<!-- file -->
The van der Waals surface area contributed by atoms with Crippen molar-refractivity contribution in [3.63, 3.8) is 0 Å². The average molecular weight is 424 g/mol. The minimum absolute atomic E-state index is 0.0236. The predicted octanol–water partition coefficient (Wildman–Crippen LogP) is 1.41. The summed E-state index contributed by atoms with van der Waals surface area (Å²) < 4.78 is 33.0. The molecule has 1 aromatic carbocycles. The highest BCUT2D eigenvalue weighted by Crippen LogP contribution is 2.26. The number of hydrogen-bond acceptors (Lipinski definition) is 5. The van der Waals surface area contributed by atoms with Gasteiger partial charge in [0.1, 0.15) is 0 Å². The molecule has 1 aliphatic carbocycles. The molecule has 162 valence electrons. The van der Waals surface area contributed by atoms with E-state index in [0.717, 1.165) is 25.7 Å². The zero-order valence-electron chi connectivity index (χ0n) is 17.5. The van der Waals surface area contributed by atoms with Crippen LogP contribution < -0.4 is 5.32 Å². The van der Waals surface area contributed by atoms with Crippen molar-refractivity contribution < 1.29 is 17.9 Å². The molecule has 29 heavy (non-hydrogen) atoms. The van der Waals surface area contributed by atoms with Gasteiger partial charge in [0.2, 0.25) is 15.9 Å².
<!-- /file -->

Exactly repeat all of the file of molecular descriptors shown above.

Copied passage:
The van der Waals surface area contributed by atoms with Crippen molar-refractivity contribution in [3.63, 3.8) is 0 Å². The average molecular weight is 424 g/mol. The minimum absolute atomic E-state index is 0.0236. The predicted octanol–water partition coefficient (Wildman–Crippen LogP) is 1.41. The summed E-state index contributed by atoms with van der Waals surface area (Å²) < 4.78 is 33.0. The molecule has 1 aromatic carbocycles. The highest BCUT2D eigenvalue weighted by Crippen LogP contribution is 2.26. The number of hydrogen-bond acceptors (Lipinski definition) is 5. The van der Waals surface area contributed by atoms with Gasteiger partial charge in [0.1, 0.15) is 0 Å². The molecule has 1 aliphatic carbocycles. The molecule has 162 valence electrons. The van der Waals surface area contributed by atoms with E-state index in [0.717, 1.165) is 25.7 Å². The zero-order valence-electron chi connectivity index (χ0n) is 17.5. The van der Waals surface area contributed by atoms with Crippen LogP contribution < -0.4 is 5.32 Å². The van der Waals surface area contributed by atoms with Crippen molar-refractivity contribution < 1.29 is 17.9 Å². The molecule has 29 heavy (non-hydrogen) atoms. The van der Waals surface area contributed by atoms with Gasteiger partial charge in [0.2, 0.25) is 15.9 Å².